Last year, shortly after conducting my two-week zero-waste experiment, I packed up and prepared to go to Burning Man for the first time. This massive social experiment in art and community takes place a world away in Nevada, so I would be flying down to Reno, preparing there, and then driving into the desert, where I would (hopefully) be surviving for nine days.
The contrast between my zero-waste experiment and my Burning Man prep straight afterwards was stark, to say the least. With only two days to prepare, my brother and I were a whirlwind of activity as we tore through Reno. There was no time for preparing meals beforehand (in what, anyway, our hotel room kettle?). Instead, there was pre-packaged hummus, rolls of paper towel, bottles of Gatorade, individually wrapped granola bars, plastic bags to pack out our garbage, baby wipes.
This was a far cry from the lack of waste I’d just spent two weeks producing. I looked at all of the packaging in our trunk, frowned, and said, “Eric, we’re going to hell.”
While my burn was a somewhat extreme example of wastefulness on a trip, travelling can make zero-waste living more difficult. If you like to travel light (as I do), bringing along a travel mug, reusable water bottle, your own takeout container, and cutlery can feel like an unnecessary hindrance. Trying to mime what you want when you don’t speak the language can feel embarrassing.
But here are a few things that can make zero-waste travel a bit easier:
All-in-one coffee cup/water bottle
Bring a sealable cup that can double as both a water bottle and coffee mug. My Contigo water bottle would get nasty quickly if I put anything but water through it, while one of my go-to travel mugs back in Toronto doesn’t actually seal. Instead, replace both on your travels with an all-in-one like this:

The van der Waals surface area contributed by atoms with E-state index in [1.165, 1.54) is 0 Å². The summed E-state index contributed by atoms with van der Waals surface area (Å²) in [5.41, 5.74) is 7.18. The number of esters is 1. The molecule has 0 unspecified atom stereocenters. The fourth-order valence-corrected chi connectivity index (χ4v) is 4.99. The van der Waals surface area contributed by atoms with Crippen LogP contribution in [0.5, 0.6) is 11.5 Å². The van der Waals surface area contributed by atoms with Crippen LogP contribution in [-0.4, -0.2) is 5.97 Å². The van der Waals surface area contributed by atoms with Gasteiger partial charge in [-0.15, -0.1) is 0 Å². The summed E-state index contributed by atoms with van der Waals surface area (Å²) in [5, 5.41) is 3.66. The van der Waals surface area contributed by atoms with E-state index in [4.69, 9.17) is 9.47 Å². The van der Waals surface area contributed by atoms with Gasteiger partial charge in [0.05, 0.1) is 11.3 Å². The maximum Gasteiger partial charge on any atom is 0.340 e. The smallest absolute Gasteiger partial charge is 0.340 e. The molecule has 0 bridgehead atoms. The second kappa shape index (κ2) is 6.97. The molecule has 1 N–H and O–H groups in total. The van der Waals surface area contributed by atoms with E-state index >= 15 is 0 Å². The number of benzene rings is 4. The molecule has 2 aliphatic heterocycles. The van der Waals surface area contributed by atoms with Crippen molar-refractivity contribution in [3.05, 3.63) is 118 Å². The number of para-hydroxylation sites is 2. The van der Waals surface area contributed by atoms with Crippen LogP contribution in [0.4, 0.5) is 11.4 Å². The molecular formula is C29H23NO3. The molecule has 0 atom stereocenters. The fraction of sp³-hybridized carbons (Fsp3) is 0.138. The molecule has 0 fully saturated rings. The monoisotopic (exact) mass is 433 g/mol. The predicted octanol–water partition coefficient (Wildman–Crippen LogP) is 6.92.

Use a simple cloth napkin to tie up things like pastries, sandwiches, or fruit on the go. And — surprise! — you can actually use it as a napkin and handkerchief as well, rather than using disposable versions.
Zero waste tip: take the time to enjoy the simple beauty of reusables. Zero Waste lunch, jelly jar full of tea, lidded container wrapped in an old stained cloth napkin, and a real fork from my silverware drawer. These reusables hardly cost anything at all (thank you thrift stores) and they are so much nicer than their disposable counterparts. Zero waste doesn't have to be expensive or complicated. You don't have to replace everything you own. Slow down, figure out what you need and appreciate what you have. #ZWtiptuesday
Collapsible tote bag
Stuff a reusable, collapsible bag in your purse or backpack for on-the-go purchases.
Especially if you’re probably going to be grabbing food to go frequently, rather than sitting down in restaurants, you’ll want to bring reusable utensils. Buy a bamboo spork or bring along a bamboo fork/knife/spoon trio.
Refuse all the Cute Little Evil Shit™
Refuse all those cute little toiletries in your hotel bathroom by bringing your own supplies, and follow any hotel guidance that lets it do less laundry. Sometimes that means simply keeping the “do not disturb” sign on your door and making your own damn bed like the big girl you are.
If you use solid shampoo, conditioner, and soap, bring them along in metal tins. If you don’t, use refillable travel containers in order to bring some of your bulk liquid toiletries with you, rather than purchasing pint-sized disposable versions.
A few of our favourite bathroom things 💕🌏🌊 Reducing your waste in the bathroom is so easy! When we started on this journey, we’d simply ask ourselves ‘is there a more sustainable option?’ whenever we ran out of something. We’ve slowly swapped out plastic for compostable or package-free options that are better for you (natural ingredients) and the planet, that also save money in the long run (last longer)!
Explain what you’re doing!
This isn’t travel-specific, really, but if people give you confused looks or insist on giving you packaging, simply let them know that you’re trying to create less garbage. You might not be able to cut all of the waste out of your travel, but if you stay mindful of what you’re using and refusing, you can drastically cut back on the amount of waste you create.